He purchased, using his wife's legacy from her Aunt, Constance Humphrey, a small, former first aid post and later a shoe store known as "The Birdwell Shoe Store", situated at Birdwell on the main road through Long Ashton, Somerset, near Bristol, and set it up as a shop firstly selling electrical goods and then bicycles and parts. He entered into a mortgage in the sum of Three hundred and fifty pounds with an interest rate of 5% per annum, by deed dated 14th October 1952, with the former owner of the Shoe Store, Mr. C.R.C. Hodgson, this said deed witnessed by Philip Bateman of 33 Cromwell Road, Bristol 6, a Bank-clerk. Moving his repair equipment to the new shop he then spent many years running a business, which cannot really be said to have been successful. His earnings were so low, that in all his working years in the business, he never once earned enough to pay income tax. The shop was regularly broken into, being made of timber, and despite his many attempts to make it secure, including the use of metal plates and bars, that in the end, it was uninsurable.

His son Anthony joined him, to finish his apprenticeship in Radio and Television engineering, and spent some years in the business, but he held the view that his father did not charge enough, and was not a businessman, and he finally left and joined Radio Rentals as an Engineer.

A building developer called Bollom did attempt on one occasion to cheat Jacques out of his land, for his little shop sat in the way of the possible development of a field at the rear, and would have been the means of access to the site. In the event Jacques was given some free help from a friendly Lawyer and was able to frustrate the developer's intentions. He also suffered competition, for John James, who had a huge television rental chain, came and bought a shop in brand new premises located nearby, but found himself unable to entice Jacque's customers from him, and was finally forced to close down within only one year of opening the new shop.

He continued to work, until he suffered a very serious heart attack on the 12th May 1976. It was clear that he could no longer continue, he was not fit, the house in Clifton was too large for him and his wife, and they set about selling the business and the family home. He had already found a prospective buyer for the business for when he retired, and the new purchaser together with his son Tony managed to keep the business running during his illness, and then took it over immediately Jacques decided to retire.

He was also fortunate in finding a buyer who was very impressed by the unaltered historic features that still existed in the family home at 3 Clifton Wood Road, and the house was finally sold on the 29th October 1976 having been in the family for close on 90 years. Jacques had never had the money to 'modernise' the house, other than providing electricity and a bathroom within the house. Accordingly he received, sufficient monies for both, including a good sum for the exceptionally fine furniture that had remained primarily from his mothers estate, that he and his wife were able to purchase outright a nearly brand new bungalow at 8 Greenway, Watchet, Somerset, and still have money to spare to pay off any debts and place some into savings.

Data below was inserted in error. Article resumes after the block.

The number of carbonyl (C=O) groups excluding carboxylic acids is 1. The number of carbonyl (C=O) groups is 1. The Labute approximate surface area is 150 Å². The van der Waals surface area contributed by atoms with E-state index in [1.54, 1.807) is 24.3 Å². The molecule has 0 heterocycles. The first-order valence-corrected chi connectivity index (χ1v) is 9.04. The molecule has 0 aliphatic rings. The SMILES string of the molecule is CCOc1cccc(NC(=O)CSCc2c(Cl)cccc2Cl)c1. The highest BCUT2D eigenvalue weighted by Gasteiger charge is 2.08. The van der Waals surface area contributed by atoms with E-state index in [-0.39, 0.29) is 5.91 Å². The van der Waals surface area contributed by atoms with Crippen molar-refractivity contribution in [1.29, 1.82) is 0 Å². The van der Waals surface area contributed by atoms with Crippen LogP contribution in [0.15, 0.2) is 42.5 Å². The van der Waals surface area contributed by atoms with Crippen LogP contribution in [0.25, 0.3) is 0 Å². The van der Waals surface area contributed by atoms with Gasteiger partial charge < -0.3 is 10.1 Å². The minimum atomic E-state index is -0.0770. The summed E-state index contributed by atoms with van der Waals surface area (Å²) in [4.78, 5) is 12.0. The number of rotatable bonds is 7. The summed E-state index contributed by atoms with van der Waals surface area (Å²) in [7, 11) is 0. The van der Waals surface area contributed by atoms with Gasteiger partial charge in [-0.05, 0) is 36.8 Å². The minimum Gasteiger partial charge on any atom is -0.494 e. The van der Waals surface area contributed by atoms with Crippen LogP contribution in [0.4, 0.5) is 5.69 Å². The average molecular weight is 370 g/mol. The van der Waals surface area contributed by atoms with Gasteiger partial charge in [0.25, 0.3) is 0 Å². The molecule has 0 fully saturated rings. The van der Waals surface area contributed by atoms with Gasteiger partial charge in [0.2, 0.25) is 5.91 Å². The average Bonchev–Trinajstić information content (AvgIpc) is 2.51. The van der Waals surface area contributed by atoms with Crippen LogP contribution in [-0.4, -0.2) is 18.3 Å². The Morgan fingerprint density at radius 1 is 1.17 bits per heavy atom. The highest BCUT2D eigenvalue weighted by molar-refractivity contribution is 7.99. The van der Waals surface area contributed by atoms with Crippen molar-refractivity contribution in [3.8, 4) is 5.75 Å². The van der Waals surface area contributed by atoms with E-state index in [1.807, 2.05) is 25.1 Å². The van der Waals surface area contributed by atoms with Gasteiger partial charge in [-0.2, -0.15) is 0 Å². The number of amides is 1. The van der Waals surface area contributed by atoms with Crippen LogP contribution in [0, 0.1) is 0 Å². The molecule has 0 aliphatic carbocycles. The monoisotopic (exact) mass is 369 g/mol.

Perhaps we should spend a little time considering Jacques' hobbies. He was a keen fisherman, more interested in the peace and quiet the sport gave him, than actually catching fish, having said this he still brought home the odd trout. A member of the The Avon and Tributaries Angling Association for many years, it is noted that his good friend Tommy Whish was for a time the Hon. Auditor, and an old friend of him and his wife, Thos Deas was an Honorary Member. His other great interest was playing Bridge, which really came into its own when they moved to Watchet.

They moved to Watchet, into their new Bungalow, which was much easier for his wife Sylvia to keep clean, and they settled down to a relatively peaceful life. Interested in the Conservative Party, later Jacques got involved in the proposed twinning of Watchet with St. Renan in Brittany, France, and later still he helped in the local museum, and spent regular evenings playing bridge with his friends.

In 1980, he accompanied his son David to Paris and Chateaudun, to assist him (with his knowledge of the french language) in researching the Audcent family. The visit was a very happy one, looking back, the two of them achieved a great deal, for barriers of officialdom crumbled for them both. In Paris, an officious Senior Officer in the Maritime Archives finally gave in and granted special permission to permit investigation in the military records, unfortunately these did not prove of great interest. Whilst in Paris their cousin Jean Jacques Lefebvre gave them the use of his flat at 23 Rue de Rhumkorf, Neuilly, Paris. At Chateaudun, much to the Mairie's dismay, for a senior Lady official attempted to stop them from investigating the Registers, their rights were vigorously demanded and numerous photostat copies of documents were finally obtained. In that same city, again other Authorities, were in the first instance unhelpful, but were finally persuaded just to get rid of the tiresome Englishmen by providing information that would lead to the tracing of many of the more recent members of the "Audecent" family and whose records indicated a list of the various alias's historically used by the family.